New York has long since allowed sports betting in the state. However, it has only recently considered allowing mobile sports betting. The big difference with mobile sports betting is that you can wager from anywhere in the state, so long as you have a mobile device.
Because you no longer have to be physically inside a casino to bet on your favorite team, this expands the market. And New York is not alone. There's been a wave of legalization nationwide since the Supreme Court overturned the Professional Amateur Sports Protection Act in May 2018.
DraftKings (NASDAQ:DKNG) is the company that offers mobile sports betting in the most states, and it stands to benefit if New York follows through and chooses it to be one of the few exclusive providers of mobile betting in the state.
Sharing the spoils
That being said, getting the New York license may not be the windfall DraftKings might expect. That's because New York is driving a tough bargain. It asks for bids from mobile sports operators that wish to gain access to the state's wealthy population. Estimates suggest that operators will have to offer over 50% of overall revenue to the state as tax revenue to gain one of the few licenses the state will provide. To put that figure into context, neighboring New Jersey takes 13% of gaming revenue as tax.
Still, the New York market can be enticing. The state estimates it will bring in $482 million in tax on total gross gaming revenue of roughly $1 billion, which would leave roughly $500 million in annual revenue to be split between mobile sportsbook operators.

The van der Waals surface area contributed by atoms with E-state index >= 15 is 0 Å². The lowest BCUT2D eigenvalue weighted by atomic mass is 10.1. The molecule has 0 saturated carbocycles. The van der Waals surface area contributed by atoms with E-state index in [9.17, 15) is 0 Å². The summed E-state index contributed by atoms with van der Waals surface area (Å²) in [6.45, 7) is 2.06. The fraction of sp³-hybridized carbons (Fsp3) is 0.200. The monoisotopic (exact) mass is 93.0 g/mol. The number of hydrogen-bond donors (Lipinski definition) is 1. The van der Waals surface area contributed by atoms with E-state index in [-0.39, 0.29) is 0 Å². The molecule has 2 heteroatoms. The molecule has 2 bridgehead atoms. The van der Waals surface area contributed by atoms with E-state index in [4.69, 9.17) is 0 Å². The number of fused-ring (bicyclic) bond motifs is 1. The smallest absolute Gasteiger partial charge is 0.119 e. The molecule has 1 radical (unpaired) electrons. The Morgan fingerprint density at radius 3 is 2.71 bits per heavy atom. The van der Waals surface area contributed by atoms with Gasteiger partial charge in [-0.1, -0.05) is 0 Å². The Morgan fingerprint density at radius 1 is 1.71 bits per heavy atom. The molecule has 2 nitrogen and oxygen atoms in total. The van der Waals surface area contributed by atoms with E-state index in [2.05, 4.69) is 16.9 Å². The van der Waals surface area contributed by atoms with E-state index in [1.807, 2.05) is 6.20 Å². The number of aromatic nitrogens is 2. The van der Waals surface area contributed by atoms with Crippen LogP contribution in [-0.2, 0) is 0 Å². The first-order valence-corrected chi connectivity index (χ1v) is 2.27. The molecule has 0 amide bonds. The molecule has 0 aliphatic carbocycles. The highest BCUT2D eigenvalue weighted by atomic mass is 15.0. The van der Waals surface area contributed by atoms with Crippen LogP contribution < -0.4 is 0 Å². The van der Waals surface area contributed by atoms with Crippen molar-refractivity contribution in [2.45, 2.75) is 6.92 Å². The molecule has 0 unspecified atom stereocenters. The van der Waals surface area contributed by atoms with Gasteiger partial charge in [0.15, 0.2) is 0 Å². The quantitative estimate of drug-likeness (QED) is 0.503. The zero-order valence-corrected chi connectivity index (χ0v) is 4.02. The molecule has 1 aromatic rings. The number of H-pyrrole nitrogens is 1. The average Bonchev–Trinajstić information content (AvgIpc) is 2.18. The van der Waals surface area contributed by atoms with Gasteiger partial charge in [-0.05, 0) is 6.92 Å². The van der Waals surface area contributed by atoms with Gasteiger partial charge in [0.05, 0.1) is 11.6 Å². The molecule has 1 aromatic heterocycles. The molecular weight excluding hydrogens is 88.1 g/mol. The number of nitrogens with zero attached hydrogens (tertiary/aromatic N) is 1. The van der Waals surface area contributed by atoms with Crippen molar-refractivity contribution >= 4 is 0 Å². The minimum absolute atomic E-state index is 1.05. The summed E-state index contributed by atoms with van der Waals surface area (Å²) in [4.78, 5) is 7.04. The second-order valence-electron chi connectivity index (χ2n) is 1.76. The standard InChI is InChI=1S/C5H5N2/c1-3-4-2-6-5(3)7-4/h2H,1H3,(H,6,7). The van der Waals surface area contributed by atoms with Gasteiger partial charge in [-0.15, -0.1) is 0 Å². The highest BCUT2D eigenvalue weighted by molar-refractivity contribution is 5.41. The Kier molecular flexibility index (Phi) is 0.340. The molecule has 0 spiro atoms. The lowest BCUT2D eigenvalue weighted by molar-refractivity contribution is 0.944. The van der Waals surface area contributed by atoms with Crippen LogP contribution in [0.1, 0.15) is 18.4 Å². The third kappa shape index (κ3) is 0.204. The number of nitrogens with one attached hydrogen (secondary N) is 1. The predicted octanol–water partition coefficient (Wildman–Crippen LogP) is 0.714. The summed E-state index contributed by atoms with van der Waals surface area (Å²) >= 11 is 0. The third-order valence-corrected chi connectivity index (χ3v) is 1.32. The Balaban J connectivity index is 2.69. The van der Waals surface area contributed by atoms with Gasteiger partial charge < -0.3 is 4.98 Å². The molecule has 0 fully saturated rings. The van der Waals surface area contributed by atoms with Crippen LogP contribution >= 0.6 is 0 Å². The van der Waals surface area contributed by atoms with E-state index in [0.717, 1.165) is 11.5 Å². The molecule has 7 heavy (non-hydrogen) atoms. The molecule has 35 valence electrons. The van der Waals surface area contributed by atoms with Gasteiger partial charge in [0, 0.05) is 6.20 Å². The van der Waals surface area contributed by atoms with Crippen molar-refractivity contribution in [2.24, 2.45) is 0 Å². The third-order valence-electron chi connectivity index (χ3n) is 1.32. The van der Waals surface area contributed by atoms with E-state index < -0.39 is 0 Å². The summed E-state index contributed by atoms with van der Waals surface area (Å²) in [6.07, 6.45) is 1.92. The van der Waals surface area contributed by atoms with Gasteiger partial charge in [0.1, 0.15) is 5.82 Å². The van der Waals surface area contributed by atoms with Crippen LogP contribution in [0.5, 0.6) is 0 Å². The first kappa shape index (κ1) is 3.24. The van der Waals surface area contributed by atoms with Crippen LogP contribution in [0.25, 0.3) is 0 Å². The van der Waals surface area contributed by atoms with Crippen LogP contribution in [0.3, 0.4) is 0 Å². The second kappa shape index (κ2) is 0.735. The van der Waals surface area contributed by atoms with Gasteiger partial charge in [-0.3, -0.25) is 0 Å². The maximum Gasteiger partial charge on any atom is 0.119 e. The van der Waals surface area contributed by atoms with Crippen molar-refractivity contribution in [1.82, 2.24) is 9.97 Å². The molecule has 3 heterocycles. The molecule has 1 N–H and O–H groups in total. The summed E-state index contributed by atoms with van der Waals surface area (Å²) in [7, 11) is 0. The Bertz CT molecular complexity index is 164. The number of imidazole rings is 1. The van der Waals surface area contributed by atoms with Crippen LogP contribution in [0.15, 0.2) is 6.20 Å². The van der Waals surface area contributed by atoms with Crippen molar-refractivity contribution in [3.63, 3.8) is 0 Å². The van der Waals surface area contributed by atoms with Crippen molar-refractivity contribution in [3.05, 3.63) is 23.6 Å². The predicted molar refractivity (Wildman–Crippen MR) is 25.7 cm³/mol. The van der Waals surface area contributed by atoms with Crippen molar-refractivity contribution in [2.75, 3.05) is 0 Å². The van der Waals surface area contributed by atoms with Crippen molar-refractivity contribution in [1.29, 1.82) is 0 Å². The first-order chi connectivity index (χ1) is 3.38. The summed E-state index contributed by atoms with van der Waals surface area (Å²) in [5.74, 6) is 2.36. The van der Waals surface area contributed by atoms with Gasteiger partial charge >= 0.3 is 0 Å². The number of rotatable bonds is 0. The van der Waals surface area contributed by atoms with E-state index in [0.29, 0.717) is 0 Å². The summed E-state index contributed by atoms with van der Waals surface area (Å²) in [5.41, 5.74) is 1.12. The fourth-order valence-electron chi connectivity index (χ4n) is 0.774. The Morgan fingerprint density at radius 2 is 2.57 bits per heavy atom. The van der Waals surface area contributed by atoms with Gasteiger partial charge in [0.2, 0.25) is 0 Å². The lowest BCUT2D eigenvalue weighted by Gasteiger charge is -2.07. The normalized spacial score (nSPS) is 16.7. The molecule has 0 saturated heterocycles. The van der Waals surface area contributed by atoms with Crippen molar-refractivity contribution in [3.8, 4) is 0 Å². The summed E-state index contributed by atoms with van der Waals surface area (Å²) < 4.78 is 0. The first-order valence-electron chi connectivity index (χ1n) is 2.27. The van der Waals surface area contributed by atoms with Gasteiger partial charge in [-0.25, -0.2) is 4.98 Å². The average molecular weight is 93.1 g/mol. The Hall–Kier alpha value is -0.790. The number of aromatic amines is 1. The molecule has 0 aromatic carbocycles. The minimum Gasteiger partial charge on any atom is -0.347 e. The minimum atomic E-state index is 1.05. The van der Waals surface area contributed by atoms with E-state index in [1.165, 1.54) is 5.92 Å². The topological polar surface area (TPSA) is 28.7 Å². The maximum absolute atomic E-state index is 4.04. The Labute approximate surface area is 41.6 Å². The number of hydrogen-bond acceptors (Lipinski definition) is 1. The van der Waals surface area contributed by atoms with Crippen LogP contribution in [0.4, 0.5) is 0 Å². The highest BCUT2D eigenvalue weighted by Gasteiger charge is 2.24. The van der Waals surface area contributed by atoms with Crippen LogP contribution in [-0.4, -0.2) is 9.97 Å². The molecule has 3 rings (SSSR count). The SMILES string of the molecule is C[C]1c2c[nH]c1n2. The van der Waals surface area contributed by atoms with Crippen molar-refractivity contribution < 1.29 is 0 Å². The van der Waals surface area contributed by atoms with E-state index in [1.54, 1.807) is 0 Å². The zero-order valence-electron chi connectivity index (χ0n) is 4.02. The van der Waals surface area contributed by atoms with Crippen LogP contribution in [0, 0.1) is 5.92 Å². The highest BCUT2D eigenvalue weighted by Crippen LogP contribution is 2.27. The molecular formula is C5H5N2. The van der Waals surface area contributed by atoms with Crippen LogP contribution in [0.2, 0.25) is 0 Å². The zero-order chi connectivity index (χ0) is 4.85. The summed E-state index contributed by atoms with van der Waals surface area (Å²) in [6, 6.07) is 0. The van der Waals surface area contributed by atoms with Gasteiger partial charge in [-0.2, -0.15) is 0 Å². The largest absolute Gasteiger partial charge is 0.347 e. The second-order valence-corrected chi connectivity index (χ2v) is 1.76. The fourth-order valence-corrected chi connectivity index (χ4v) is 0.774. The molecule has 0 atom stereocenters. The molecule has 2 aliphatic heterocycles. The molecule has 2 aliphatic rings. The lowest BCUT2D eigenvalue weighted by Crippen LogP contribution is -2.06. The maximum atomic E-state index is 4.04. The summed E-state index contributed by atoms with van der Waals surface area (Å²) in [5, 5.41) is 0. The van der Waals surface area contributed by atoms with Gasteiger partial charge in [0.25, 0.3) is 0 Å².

In all of 2020, DraftKings reported revenue of $615 million, so entry into a market the size of New York's is tempting. The company already offers its service in 12 states, representing 25% of the U.S. population. If it gains entry to New York, that will raise its reach to 31%.
What this could mean for investors
The devil will be in the details. A 50% cut-out paid to the state may not be such a bad thing if DraftKings can be one of only two or three operators given a license. In that scenario, DraftKings will have a high likelihood of generating upwards of $100 million in revenue from one state alone, which would certainly make it worthwhile. And with only a few operators granted a license, the company would not need to spend as heavily on promotions to attract customers.
In contrast, a 50% state tax on gaming revenue and licenses granted to a dozen operators could make the proposition not worth going after. Nevertheless, CEO Jason Robins indicated the company would be placing a bid to participate in the state. Shareholders will be following intently. The New York gaming commission has indicated it would look at the history of applicants and how high a tax rate they are willing to offer in determining licenses.